Sampling in this survey was carried out in several stages. The first stage involved selecting several villages by probability proportionate to size (PPS) sampling with the size of the number of households in the list of all villages (or in the sample frame of all villages). The village sample selection was carried out independently between urban and rural areas in a district/city. The second stage involved selecting one cluster from each selected village through PPS sampling with the size of the number of households in the selected cluster. The third stage involved selecting 35 households using systematic random sampling based on the results of household listings conducted by door-to-door interviews by enumerators in the selected cluster using applications on smartphones.

All females aged 15–49 years in the 35 selected households in each selected cluster constituted the sample of females aged 15–49 years. This study took a sample of 7786 adolescent girls from a total of 59 825 females aged 15–49 years), with a response rate of 99.7%.

Variable measurements

This study defined adolescent birth as birth by adolescent girls of childbearing age to at least one child showing signs of life such as crying, breathing or moving (even if the baby lives for only a few minutes), regardless of the length in the womb. This can be described as ‘children ever born’ (CEB). Data processing on adolescent pregnancy variables was carried out so that code 0 denoted non-CEB adolescents and code 1 was for CEB adolescents.

The predictor variables used in this study include social, economic, demographic, media information and reproductive history characteristics. The following predictor variables were analysed:

  • highest level of education of adolescents: this variable was categorised into ‘no education’, ‘primary school’, ‘secondary school’, ‘high school’ and ‘tertiary education’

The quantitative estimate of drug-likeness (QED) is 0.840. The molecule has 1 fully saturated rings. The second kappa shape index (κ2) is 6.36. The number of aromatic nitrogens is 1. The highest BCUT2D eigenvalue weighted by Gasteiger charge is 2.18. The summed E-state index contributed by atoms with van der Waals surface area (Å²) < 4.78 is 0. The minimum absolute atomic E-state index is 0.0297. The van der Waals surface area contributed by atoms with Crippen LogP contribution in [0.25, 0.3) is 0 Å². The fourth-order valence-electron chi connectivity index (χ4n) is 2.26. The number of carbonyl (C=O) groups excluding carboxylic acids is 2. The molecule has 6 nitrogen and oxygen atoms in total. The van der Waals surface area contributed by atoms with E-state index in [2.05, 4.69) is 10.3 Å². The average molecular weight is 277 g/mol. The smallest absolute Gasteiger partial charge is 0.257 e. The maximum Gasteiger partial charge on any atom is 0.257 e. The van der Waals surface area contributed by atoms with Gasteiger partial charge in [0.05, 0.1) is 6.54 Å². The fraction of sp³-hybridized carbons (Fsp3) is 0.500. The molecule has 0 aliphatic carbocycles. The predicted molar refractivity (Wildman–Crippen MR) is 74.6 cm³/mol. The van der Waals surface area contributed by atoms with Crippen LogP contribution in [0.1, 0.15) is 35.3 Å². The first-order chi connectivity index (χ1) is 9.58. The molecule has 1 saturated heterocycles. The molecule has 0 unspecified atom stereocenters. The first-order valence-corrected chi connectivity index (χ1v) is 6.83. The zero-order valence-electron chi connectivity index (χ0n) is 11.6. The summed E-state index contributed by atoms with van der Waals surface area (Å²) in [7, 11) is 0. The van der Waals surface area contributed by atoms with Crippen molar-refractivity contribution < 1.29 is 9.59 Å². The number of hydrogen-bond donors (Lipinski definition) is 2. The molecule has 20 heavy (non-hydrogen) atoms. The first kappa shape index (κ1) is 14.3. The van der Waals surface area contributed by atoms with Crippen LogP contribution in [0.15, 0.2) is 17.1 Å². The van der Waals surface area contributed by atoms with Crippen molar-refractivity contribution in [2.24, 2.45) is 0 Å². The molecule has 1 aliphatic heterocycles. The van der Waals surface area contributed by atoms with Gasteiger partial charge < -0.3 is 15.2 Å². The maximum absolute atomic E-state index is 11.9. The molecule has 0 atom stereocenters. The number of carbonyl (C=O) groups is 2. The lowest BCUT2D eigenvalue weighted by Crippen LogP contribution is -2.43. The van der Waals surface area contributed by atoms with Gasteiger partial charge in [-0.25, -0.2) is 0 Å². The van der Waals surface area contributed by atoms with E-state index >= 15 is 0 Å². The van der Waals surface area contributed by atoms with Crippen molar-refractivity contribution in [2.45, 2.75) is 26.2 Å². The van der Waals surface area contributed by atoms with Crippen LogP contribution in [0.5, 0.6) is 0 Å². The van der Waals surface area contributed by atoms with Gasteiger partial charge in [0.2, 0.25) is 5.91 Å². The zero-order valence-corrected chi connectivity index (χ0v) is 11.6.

• region: the area where adolescents live, whether in urban or rural areas
  • level of welfare: this variable was categorised into ‘low’, ‘medium’ and ‘high’
  • employment status: each adolescent girl was asked about her status and type of work which was then categorized into ‘working’ and ‘not working/housewife’.
  • insurance ownership: this related to health insurance ownership status for both National Health Insurance (NHI) and non-NHI health insurance. This variable was categorised into ‘having health insurance’ and ‘not having health insurance’
  • family planning information: health information and family planning (family planning tools/methods) was categorised as ‘yes’ (receiving family planning information) and ‘no’ (not receiving family planning information)
  • access to family planning print media: this referred to family planning information obtained by accessing various types of print media such as newspapers, magazines, pamphlets/leaflets/brochures, flipcharts, posters, banners and billboards. This variable was categorised into ‘yes’ (getting access) and ‘no’ (never getting access)
  • access to family planning electronic media: this referred to family planning information obtained by accessing various types of electronic media such as radio, television and the internet. This variable was categorised into ‘yes’ (getting access) and ‘no’ (never getting access)
  • age at first sexual intercourse: this variable was categorised into ‘10–14 years’ and ‘15–19 years’
  • age at first marriage: this variable was categorised into ages ‘10–14 years’ and ‘15–19 years’. 

Data analysis

The data analysis of this study used the Statistical Package for the Social Sciences v23 (IBM; https://www.ibm.com/analytics/spss-statistics-software). The statistical analysis technique was carried out descriptively and inferentially. Descriptive, presented bivariate data tabulation was used to determine the distribution of data between predictor variables and adolescent births. Listwise deletion or univariable and multivariable analysis was used for missing data. Analysis was carried out to determine the factors that influence adolescent birth by using simple and multiple logistic regression tests (confidence level 95%)19. The multicollinearity test was assessed by a correlation matrix among the predictors in this study. The test showed correlation coefficients among independent variables were less than 0.90, which meant that the assumption of multicollinearity was met.